We hate that the people behind many large sites, and their investors, get rich off of the free work of their contributors. It’s not just that we think people should be paid for their work, we feel strongly that contributors who help build a business should get a share in the growth of the business too. We see our contributors as investors in growth. Just like an investor who has the potential to have a high return as a company grows, if you put an equivalent amount of work into building your portfolio of content, you can share in the rewards.
The $1-per-post program finishes. Since May, 2014, Newslines writers added over 26,000 posts and received over $26,000 in rewards. The first part of Newslines’ revenue-share system — a system that allows qualified writers to become editors and to be paid for their edits — has been completed. The second stage of the system — which calculates the revenue share amounts for each post – is currently being programmed and is due for official release by the end of January.
The Newslines Rewards program starts, offering writers $1 per approved post. Writers can apply by filling in the form on the Newslines Rewards page. Posts are paid in PayPal, with Bitcoin payments coming within the week.
As a way to better understand the conflicting stories around the September 11, 2012, attack on the U.S. mission in Benghazi, Mark starts 2012 Benghazi Attack Timeline. The page grows rapidly into the most comprehensive timeline of the attacks and moves up Google’s search engine results until it is the second link.
Mark is interviewed about WeCheck. describing how the idea came to him when he annotated an editorial by Nicolas Kristof in the New York Times. The site is an online version of that manual process, allowing users to tag speeches and articles for common logical fallacies, and so dig deeper into the truth of political statements.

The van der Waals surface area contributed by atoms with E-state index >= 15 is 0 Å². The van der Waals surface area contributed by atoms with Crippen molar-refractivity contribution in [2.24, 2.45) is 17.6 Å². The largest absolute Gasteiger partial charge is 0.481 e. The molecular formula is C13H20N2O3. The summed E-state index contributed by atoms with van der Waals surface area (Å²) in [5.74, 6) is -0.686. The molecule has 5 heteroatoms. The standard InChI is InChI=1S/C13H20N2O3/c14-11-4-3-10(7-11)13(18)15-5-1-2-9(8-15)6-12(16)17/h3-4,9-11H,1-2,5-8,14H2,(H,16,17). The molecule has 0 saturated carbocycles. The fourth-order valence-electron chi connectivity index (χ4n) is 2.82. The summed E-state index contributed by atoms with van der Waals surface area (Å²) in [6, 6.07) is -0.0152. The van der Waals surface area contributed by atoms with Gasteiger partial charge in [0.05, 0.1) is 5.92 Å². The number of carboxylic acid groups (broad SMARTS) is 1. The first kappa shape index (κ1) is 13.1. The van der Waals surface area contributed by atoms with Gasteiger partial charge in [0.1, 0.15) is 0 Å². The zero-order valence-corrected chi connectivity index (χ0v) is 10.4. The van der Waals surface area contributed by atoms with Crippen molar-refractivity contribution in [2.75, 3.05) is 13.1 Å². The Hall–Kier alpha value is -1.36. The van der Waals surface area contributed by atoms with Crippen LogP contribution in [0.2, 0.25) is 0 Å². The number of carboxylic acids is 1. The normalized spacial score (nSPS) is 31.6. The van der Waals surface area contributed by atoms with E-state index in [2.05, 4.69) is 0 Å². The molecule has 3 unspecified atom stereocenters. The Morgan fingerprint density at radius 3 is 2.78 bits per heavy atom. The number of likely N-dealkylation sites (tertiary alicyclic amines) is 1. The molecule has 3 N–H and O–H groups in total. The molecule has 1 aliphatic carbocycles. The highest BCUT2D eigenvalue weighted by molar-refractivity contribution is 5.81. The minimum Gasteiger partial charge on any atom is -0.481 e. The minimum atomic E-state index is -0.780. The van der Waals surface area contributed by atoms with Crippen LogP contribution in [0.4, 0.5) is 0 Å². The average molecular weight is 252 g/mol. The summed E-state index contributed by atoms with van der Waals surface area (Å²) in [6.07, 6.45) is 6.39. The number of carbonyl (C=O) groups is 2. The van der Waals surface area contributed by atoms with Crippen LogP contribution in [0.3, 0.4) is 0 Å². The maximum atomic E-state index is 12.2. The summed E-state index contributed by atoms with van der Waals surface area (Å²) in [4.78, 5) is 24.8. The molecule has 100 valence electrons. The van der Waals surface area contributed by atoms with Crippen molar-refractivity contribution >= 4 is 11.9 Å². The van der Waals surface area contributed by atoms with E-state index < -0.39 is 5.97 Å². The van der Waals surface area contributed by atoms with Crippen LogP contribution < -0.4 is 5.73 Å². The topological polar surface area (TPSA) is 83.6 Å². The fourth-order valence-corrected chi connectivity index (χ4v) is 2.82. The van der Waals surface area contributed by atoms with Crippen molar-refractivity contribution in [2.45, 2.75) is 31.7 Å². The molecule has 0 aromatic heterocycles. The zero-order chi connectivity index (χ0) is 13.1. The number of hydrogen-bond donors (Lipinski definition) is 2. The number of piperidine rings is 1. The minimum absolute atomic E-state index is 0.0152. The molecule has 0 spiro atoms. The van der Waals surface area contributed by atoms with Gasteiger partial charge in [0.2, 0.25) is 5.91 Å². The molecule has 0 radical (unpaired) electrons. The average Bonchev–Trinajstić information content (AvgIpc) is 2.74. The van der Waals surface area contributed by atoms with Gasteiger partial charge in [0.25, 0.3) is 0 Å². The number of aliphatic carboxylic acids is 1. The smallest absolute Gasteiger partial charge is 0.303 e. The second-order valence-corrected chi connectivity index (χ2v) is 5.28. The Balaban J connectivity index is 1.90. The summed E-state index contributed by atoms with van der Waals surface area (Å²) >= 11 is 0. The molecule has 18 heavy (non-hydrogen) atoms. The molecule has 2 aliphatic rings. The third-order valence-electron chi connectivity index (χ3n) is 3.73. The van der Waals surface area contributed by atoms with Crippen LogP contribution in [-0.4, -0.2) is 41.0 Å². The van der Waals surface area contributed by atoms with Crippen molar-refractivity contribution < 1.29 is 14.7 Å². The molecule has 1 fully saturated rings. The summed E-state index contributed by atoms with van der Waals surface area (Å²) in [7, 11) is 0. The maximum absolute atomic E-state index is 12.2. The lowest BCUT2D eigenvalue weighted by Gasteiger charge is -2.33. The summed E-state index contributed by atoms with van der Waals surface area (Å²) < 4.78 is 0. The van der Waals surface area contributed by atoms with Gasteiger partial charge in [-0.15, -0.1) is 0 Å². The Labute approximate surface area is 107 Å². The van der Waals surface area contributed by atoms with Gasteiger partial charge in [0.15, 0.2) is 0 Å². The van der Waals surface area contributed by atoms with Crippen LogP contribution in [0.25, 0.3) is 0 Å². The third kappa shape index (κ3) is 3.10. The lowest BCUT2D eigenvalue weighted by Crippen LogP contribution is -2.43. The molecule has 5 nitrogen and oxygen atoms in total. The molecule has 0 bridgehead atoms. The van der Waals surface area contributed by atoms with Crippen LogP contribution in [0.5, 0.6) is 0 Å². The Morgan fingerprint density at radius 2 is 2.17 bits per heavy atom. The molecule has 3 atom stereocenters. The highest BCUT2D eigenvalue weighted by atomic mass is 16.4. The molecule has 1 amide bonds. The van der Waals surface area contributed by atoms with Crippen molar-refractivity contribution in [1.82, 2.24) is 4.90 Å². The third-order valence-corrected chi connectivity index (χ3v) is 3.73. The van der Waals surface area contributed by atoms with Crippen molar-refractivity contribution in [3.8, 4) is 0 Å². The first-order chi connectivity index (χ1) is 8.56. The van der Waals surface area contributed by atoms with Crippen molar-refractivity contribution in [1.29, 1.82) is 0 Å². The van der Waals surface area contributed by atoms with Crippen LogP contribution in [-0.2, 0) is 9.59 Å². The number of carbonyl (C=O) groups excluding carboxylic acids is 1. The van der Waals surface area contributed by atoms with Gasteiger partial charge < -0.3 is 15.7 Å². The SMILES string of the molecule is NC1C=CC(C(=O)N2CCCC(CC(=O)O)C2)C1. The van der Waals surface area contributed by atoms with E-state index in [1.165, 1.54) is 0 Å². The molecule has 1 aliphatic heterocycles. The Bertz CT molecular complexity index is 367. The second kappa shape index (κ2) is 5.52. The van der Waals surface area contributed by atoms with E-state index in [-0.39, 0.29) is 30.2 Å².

At first I wasn’t thinking ‘fact checking,’ I just wanted to find out whether it was true or not…I have good faith in the people. There’s enough people out there that are out to find the truth than for the political aspect.
WeCheck launches officially just after Barack Obama’s speech to the Democratic National Convention. At this point the site is made up of speeches that are tagged with “WeCheck” tags, which highlight claims, logical fallacies and inconsistencies in the text. The site runs on MediaWiki software, the same software that Wikipedia uses.
As the election gets nearer the site focuses more on providing a neutral playing field where people of all political persuasions can come together to fact check politicians and pundits — a kind of Wikipedia for fact checks.
The site also includes a Fact Check Watch section which highlights the bias of “fact-checking” sites such as Politifact and The Washington Post fact checkers.
Lloyd reneges on the final payment for Metropolis. The Devlins find out that Lloyd and his wife Kumiko have cheated them out of collateral property by secretly remortgaging the property to Shinsei Bank, just two weeks after he buys the magazine from them. Lloyd refuses to make any settlement and, over the next three years, engages in multiple frauds to hide his assets. The Devlins pursue civil and criminal actions.
The Devlins start Kroaky’s, a private room karaoke club. Private karaoke rooms, or “karaoke box” are a popular concept in Asia and there are a handful of places in America’s larger cities. Kroaky’s is the only such club in a small city. The Sarasota store is to be a model for a franchise business that will take the private room karaoke concept across the U.S. After a few months a public lounge is added.